The foregoing discussion does not imply that Linn County is necessarily about to become an area of no consequence in oil production. The accompanying map, plate 3, shows that there are large areas in which even the shallower producing zones are as yet untested, and it should be remembered that production from these zones has been profitable, for the wells have in general been long-lived. Oil from wells in the La Cygne field tests 30° A.P.I. gravity. Careful study is needed in order to determine the conditions under which the Mississippian limestone is productive in the area northwest of Blue Mound and in more important Mississippian pools, such as in those of Woodson County. Watch by drillers for shows of oil in the upper part of the Mississippian rocks is important and it seems quite possible that more Mississippian production will be discovered in Linn County and neighboring counties. The wells near Blue Mound became productive after treatment with a small amount of acid. The oil from these wells tests 22.9° A.P.I. gravity.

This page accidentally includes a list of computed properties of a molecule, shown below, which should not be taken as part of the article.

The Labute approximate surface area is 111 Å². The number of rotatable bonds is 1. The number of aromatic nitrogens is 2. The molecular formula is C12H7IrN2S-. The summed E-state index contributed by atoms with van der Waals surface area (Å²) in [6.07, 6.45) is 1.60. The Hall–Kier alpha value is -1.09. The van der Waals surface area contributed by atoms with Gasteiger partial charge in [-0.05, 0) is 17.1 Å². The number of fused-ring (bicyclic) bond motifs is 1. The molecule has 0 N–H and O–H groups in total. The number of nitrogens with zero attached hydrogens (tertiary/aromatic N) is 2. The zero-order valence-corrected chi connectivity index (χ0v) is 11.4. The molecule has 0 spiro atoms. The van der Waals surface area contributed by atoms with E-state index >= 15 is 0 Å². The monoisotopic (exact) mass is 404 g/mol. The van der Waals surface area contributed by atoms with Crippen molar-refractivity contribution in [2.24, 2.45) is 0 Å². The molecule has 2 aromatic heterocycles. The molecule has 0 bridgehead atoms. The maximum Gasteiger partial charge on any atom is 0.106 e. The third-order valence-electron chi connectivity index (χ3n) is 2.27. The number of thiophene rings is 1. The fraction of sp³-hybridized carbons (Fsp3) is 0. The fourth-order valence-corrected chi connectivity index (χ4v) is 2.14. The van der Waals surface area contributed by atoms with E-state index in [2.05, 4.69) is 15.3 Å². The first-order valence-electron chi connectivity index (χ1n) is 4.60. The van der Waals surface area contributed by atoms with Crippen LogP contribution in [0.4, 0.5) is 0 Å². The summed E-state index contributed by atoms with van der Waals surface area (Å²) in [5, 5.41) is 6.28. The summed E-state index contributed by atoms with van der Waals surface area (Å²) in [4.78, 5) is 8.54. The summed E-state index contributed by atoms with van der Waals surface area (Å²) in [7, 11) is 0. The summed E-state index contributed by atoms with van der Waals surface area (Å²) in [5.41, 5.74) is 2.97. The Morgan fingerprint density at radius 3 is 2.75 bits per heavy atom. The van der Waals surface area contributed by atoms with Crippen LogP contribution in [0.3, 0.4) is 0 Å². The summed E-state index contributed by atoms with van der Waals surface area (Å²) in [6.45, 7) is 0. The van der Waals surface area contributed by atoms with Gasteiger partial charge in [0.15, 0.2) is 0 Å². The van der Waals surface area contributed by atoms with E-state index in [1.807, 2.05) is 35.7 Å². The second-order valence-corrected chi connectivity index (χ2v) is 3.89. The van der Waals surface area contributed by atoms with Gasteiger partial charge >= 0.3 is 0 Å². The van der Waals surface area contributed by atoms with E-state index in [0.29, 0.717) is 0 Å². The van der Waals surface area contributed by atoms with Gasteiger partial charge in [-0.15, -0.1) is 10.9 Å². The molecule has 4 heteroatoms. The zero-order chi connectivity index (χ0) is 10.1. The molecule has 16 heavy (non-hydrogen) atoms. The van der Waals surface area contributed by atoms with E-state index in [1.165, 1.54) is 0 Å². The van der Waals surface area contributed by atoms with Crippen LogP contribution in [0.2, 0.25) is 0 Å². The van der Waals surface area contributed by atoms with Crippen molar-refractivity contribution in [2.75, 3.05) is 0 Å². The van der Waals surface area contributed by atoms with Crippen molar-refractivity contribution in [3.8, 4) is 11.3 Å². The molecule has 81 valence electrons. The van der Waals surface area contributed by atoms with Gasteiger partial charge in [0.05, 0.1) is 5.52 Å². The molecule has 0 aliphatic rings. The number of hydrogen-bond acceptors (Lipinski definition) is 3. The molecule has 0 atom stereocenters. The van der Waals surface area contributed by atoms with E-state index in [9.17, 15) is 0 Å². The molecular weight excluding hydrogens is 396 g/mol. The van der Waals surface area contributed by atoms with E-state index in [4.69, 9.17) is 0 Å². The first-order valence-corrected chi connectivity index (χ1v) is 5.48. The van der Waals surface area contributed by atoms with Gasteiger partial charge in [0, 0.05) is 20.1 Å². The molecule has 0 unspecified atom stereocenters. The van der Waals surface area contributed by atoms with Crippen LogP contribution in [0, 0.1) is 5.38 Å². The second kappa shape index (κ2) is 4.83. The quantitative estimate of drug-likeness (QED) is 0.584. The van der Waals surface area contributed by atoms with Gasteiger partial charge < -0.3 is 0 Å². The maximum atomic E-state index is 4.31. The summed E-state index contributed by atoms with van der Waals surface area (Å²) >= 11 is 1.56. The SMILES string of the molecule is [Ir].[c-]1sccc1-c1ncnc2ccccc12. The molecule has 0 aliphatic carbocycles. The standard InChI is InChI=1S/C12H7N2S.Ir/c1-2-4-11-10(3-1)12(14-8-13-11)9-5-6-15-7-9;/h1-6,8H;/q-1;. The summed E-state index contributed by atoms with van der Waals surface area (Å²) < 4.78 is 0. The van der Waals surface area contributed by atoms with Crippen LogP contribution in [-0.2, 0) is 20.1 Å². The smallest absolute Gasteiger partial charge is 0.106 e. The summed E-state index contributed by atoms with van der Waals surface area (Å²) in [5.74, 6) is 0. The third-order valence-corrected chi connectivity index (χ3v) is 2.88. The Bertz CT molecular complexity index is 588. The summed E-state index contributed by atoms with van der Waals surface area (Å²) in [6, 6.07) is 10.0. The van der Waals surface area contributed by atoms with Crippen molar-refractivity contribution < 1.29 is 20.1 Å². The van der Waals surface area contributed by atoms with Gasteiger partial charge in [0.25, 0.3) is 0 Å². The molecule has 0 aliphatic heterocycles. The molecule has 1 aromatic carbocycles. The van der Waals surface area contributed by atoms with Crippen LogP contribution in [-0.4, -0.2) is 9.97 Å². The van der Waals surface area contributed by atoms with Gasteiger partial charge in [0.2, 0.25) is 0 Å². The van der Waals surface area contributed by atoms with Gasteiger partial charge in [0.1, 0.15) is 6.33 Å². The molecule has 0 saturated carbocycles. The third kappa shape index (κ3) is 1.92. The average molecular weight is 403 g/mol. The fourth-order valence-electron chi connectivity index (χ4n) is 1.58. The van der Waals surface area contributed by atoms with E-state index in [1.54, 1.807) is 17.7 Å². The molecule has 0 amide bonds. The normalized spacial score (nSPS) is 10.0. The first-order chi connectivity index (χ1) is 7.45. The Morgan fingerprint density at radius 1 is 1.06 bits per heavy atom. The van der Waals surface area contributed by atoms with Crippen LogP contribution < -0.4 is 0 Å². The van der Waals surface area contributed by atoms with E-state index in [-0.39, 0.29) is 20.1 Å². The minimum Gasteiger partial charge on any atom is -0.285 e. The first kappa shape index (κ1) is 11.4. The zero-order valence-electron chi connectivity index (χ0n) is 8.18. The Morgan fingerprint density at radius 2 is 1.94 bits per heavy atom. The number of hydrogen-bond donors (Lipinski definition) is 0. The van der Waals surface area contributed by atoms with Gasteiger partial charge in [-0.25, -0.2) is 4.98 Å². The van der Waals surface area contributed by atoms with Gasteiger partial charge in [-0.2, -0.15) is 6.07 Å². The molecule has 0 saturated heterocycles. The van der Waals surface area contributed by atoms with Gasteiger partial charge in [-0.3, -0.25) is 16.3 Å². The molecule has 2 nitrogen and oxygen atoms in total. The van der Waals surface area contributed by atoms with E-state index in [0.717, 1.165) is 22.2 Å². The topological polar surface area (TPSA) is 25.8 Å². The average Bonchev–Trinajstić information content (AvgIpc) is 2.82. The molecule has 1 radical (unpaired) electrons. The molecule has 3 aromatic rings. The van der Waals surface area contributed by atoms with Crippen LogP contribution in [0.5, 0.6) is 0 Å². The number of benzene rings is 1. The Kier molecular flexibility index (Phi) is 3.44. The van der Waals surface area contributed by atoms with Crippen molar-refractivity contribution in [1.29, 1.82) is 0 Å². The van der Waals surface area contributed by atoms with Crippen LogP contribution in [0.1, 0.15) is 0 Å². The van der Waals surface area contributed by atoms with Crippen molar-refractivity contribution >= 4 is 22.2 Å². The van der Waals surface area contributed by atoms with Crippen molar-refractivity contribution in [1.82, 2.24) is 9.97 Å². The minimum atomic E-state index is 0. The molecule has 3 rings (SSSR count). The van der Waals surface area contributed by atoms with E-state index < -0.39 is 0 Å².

The wells shown in figure 2 are the only ones reaching the base of the Mississippian, and penetrating pre-Carboniferous formations. It is obvious that pre-Mississippian rocks have not been sufficiently tested.
The maps accompanying this report show that gas production in Linn County is less localized than oil production. The Blue Mound field in the northeastern part of T. 22 S., R. 22 E., and in the western part of T. 22 S., R. 23 E., was drilled in 1927 and 1928. The field southeast of Goodrich was opened in 1929. Gas that is now being used in Mound City, Pleasanton, La Cygne, and Prescott is produced from the nearby fields. The wells north of Mound City are indicating particularly long life, and so are the wells near Prescott. A great many of the scattered wells are supplying gas for farm homes and are commonly not gauged. Daily production in commercial wells ranges from about 250,000 to 4,000,000 cubic feet. Indications are that Linn County has moderately large shallow gas reserves.
Oil and gas pipelines are shown on plate 3.
The oil and gas map of Linn County, which accompanies this paper as plate 3, is designed as a guide for future exploration. It shows the location of wells for which there is a record. The shape of the well symbol designates the status of the well, whether it is now producing, is abandoned after having produced, and whether it produced oil, or gas, or was a dry hole. If it was a dry hole, shows of oil and gas are indicated.